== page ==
Do you know how much your boss makes in a year?
What about his boss? What about your company’s CEO?
If you want to learn information like this—which is critical to working in the world of business—then you’ve got to boost your business English reading comprehension!
There’s tons of information being published by major business magazines, journals and newspapers, and much of this could be helpful as you advance in your career.
The New York Times recently published an article on the difference between a chief executive’s salary and the salary of a normal worker at the same company. It’s what they call the pay gap: The difference in income between two types of employees at the same company.
For example, the chief executive of Walt Disney, Robert Iger, made $43.7 million in 2014.
Guess how much the median worker in his company makes? $19,530. That means half of the employees at Walt Disney would have to work for more than two thousand years to match the CEO’s annual salary.
TWO THOUSAND YEARS.
Now the article is interesting, but the vocabulary is above average difficulty. So, to get your business English to the next level, here are 10 vocabulary words and 5 phrases taken from this article in The New York Times.
This key language will not only help you understand the important issue this article is discussing, but it will also help you take your business English to the next level.
Before we get started, take a look at this article again. Read it once quickly and think about what you do and don’t understand. This way, you’ll truly get the most from learning the words and phrases featured below.
15 Business English Terms to Boost Your Reading Comprehension
1. Information Overload
Let’s jump right in with a difficult one: information overload.
You might have guessed from the article that information overload is a problem, but it’s not just a problem for people in business. It’s a problem that everyone has to deal with. Now, this might sound like a computer virus or maybe a problem with your computer but it’s not.
It’s actually much worse.
Information overload is what happens when someone gets too much information and can’t understand everything at once. This can cause people to make the wrong decision or take too long to make a decision. It happens all the time.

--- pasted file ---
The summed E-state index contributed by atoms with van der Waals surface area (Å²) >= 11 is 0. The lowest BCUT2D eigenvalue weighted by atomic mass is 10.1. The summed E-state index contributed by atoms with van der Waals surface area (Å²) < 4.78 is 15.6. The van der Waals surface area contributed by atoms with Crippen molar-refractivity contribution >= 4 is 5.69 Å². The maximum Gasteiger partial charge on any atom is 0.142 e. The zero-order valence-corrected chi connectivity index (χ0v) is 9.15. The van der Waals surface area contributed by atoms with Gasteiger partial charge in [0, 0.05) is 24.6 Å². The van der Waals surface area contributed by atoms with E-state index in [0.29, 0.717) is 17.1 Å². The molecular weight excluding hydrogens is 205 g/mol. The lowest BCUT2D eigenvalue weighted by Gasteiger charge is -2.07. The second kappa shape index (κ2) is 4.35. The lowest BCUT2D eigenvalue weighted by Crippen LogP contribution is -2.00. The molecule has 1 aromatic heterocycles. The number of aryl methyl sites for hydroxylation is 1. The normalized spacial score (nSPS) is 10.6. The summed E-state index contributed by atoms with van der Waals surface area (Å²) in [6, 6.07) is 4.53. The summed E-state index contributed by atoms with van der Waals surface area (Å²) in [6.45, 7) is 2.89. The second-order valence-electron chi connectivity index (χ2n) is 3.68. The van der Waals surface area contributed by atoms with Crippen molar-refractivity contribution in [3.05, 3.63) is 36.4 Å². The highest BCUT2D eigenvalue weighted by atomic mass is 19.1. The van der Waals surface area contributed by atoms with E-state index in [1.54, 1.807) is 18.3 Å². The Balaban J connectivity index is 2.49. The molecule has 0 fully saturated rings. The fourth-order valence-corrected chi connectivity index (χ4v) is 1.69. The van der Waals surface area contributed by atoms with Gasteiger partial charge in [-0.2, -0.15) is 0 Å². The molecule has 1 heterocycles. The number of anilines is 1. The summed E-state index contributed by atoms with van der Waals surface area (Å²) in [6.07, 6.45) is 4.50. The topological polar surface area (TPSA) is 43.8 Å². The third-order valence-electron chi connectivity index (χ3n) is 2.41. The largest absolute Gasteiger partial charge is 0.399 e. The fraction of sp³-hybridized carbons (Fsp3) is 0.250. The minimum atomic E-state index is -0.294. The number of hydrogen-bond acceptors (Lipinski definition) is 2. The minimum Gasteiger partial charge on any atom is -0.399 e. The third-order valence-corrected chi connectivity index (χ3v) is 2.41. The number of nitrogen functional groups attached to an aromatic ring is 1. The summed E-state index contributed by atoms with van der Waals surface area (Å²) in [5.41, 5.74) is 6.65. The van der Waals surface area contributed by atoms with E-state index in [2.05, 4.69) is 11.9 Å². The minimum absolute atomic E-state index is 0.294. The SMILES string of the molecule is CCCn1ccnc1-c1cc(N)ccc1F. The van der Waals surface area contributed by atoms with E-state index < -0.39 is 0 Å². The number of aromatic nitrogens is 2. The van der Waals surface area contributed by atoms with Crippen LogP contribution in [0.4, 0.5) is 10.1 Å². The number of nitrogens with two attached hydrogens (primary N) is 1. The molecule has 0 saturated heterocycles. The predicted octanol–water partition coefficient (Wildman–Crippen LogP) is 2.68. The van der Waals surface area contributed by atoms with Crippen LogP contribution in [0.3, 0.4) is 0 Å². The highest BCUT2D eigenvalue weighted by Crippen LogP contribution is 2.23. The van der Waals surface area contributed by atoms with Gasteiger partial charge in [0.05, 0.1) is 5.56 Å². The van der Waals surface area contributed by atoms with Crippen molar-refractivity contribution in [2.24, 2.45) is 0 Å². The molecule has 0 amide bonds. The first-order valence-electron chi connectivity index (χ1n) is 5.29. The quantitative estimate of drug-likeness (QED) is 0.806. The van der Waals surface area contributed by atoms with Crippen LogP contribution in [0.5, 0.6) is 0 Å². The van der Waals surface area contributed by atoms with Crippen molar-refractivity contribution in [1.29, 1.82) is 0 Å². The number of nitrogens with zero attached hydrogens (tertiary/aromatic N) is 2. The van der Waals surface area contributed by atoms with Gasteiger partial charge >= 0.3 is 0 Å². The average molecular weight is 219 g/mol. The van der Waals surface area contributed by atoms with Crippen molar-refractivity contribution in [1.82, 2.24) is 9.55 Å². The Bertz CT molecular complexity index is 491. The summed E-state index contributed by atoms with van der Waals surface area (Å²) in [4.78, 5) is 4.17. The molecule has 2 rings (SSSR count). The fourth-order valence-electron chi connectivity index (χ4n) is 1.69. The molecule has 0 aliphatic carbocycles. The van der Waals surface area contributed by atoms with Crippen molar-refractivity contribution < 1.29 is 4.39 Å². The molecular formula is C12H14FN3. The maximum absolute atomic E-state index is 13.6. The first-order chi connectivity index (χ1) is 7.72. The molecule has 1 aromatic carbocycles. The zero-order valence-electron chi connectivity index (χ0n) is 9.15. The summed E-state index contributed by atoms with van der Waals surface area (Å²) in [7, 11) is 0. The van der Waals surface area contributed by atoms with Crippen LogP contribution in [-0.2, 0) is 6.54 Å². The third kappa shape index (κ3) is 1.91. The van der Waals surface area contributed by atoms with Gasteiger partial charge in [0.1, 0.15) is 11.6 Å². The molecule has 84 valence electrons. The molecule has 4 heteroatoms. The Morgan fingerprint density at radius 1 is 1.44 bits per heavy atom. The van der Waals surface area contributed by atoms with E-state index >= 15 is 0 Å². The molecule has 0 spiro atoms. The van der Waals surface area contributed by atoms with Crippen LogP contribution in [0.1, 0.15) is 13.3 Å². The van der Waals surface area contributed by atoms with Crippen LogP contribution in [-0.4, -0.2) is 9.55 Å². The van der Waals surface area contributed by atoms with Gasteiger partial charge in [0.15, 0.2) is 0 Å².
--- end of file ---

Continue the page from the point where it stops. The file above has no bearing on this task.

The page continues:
It’s often said that we all get information overload from constantly using the Internet. Does that sound familiar?
To most people, limbo is a popular party game. Everyone stands in a line and tries to walk under a stick without bending forward or falling down on the ground. It’s more fun than it sounds, but today we’re not talking about that game.
Today we’re talking about business limbo. Limbo, in the business world, is when a project is left waiting for a decision. Until a decision is made, the project can’t move forward but at the same time it isn’t canceled.
For example, have you ever asked someone out on a date? The time between when you ask and when you get an answer is limbo. You might have to wait ten to twenty seconds—or you might have to wait three days. Some projects go into limbo for months or years which can cause all sorts of problems.
Many industries have their own vocabulary to describe limbo. For example, the software industry commonly uses the term “development hell” for projects that are never finished. Movie studios have “black lists” which are scripts and stories that are never made into movies or TV shows.
Advocacy is the public approval or recommendation for a policy, person or general idea. It’s an official way of showing support for something.
A person or group who supports a policy, person or an idea is an advocate. When election season starts, many groups start showing support for different politicians or policies. These “advocacy groups” work together to get a person elected or policy instated.
And speaking of advocacy…
Lobbyists are professional advocates who support people or policies as their job. And that’s exactly what a lobbyist does. He or she is paid by a business or other group to influence people and/or politicians.